Once known as little Barcelona, the Sardinian town of Alghero is well known for its idyllic beaches, near perfect weather and delicious cuisines, amongst other things. The town has a long and fascinating history which stretches right back to the 11th century and this is reflected in its magnificent architecture and historical sites. The historic part of Alghero is a particular favourite amongst tourists due to its wealth of cafés, bars and restaurants lining its narrow, pedestrian-friendly streets. Given the town’s proximity to the sea, it’s hardly surprising that seafood is the town’s culinary speciality and is served in many of its finest and most popular eateries.
Although Alghero is compact and therefore easily travelled around on foot, some of the town’s most sought after sights and attractions are located in outlying areas. Access to your own spacious and comfortable vehicle is therefore advisable. A hatchback should do the trick.
Driving in Sardinia Alghero
Road Driving Side
Urban Speed Limit
Rural Speed Limit
Motorway Speed Limit
Important things to note
Car parking in Alghero can be problematic. Free parking can however be found close to the marina.
The SS292 runs in a south-easterly direction out of the Alghero, while the SS291 heads north. These two highways connect the town to the rest of Italy.
Although one of the larger settlements in Sardinia, most major services will be available in nearby Sassari and Cagliari.
Highlights & Hotspots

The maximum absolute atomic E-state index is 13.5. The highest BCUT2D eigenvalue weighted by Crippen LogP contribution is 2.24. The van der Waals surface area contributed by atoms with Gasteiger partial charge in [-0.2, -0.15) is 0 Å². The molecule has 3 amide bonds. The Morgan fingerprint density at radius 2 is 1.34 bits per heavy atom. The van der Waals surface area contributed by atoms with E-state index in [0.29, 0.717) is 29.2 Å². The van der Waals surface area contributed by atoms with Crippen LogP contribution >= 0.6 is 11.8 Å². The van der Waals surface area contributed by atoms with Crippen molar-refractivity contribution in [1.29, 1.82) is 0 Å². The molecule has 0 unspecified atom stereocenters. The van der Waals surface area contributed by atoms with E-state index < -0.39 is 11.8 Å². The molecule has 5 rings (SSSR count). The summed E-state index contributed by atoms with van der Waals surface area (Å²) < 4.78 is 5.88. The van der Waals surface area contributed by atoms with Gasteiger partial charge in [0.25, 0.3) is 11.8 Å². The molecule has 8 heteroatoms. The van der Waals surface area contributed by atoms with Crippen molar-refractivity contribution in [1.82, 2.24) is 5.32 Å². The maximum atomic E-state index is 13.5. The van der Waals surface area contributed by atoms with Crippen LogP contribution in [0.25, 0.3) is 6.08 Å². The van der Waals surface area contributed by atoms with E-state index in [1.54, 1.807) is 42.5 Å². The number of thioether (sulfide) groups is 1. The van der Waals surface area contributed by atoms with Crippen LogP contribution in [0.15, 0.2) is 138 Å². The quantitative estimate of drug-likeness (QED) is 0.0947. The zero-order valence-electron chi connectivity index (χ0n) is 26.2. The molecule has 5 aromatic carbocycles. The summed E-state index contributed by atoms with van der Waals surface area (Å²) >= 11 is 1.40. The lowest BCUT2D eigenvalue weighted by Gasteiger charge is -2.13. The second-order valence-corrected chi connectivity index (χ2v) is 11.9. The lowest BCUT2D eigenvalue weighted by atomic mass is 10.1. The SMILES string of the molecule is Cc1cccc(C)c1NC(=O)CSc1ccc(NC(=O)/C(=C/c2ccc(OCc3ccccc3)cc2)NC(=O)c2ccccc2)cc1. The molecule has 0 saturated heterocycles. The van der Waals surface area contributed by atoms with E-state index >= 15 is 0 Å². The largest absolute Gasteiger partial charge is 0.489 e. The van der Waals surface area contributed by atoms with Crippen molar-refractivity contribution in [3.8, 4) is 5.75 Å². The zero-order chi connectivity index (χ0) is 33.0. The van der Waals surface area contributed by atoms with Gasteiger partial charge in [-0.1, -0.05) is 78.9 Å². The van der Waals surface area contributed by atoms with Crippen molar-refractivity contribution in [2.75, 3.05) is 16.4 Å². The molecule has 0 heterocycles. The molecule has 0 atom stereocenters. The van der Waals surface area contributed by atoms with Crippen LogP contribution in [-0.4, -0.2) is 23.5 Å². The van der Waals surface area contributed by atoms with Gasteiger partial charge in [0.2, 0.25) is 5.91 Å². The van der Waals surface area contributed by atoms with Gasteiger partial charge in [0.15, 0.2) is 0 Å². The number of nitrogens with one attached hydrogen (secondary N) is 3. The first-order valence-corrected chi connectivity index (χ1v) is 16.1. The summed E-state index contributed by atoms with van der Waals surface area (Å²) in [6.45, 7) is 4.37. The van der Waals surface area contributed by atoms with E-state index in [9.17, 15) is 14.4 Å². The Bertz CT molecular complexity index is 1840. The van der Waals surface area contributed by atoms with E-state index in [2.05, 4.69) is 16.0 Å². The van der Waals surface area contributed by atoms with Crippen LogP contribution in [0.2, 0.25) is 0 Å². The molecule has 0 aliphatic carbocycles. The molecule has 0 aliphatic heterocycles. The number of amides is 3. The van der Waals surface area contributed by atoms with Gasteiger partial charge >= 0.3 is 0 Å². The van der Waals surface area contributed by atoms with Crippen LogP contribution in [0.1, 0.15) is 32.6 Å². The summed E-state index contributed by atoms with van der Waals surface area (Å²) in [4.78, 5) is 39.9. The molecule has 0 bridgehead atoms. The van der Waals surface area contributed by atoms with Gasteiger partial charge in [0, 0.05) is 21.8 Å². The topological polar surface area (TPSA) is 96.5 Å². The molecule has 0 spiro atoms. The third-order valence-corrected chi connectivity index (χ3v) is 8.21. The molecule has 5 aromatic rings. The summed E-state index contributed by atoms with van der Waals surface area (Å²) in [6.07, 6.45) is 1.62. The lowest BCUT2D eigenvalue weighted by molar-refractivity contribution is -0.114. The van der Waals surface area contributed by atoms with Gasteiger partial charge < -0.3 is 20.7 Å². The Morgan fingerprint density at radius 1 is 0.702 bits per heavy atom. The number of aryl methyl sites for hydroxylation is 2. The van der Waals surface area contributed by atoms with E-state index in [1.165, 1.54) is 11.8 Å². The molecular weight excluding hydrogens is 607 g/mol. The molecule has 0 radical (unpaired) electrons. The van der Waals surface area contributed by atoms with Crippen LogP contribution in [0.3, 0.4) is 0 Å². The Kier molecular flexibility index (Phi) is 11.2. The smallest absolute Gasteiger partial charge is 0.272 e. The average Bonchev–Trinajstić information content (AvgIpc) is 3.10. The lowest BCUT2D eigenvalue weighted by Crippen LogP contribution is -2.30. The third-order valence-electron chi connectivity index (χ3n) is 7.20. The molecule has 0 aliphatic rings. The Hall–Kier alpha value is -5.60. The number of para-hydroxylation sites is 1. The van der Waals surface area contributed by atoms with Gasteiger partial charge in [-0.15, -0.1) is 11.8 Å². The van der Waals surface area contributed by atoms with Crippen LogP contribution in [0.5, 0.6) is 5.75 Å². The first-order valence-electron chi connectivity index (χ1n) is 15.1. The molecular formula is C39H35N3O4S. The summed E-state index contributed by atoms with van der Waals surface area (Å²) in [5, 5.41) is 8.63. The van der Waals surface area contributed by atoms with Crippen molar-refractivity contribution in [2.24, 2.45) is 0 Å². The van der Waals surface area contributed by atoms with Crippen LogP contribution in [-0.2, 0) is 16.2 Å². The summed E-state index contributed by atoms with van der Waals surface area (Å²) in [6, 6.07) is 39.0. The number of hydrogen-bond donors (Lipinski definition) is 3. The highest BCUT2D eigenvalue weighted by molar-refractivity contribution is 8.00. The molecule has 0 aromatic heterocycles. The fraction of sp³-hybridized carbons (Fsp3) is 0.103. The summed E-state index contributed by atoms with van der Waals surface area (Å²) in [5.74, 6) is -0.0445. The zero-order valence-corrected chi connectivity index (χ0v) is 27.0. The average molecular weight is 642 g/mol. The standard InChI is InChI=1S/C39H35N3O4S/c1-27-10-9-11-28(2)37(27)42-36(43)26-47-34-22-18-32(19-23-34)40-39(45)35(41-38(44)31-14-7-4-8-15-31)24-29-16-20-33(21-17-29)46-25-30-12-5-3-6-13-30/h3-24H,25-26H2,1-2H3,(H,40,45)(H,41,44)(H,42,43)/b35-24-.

Just outside the town you’ll find Neptune’s Grotto, an impressive sea cave discovered by local fishermen during the 1700s that has since become one of Alghero’s most popular tourist attractions. Featuring a multitude stalactites and stalagmites, guided tours are available every hour either in English or Italian to cater for the cave’s many international visitors.
If you class yourself as an adrenaline junkie, having a go on La Via Ferrata del Cabirol is a must. Located 25 km outside of the town, this climbing route runs along the edge of the limestone Capo Caccia cliff face and is suitable for both experts and amateurs who choose to be accompanied by an expert guide from the town.
Built in the early 1500s, the Palazzo d’Alberis is just one of Alghero’s many ancient buildings. History and culture enthusiasts are sure to be impressed by this stunning example of Aragonese architecture, a style which is particularly hard to come by in Sardinia, or indeed any other part of Italy.
Alghero-Fertilia Airport is located approximately five miles north of the centre. The airport is served by budget airlines such as Ryanair and Wizzair and offers a small selection of domestic and European flights.
To access the airport by car, head north on the SS127, turn left onto the SS291, then bear right onto the SP44 until you reach the airport on your left hand side.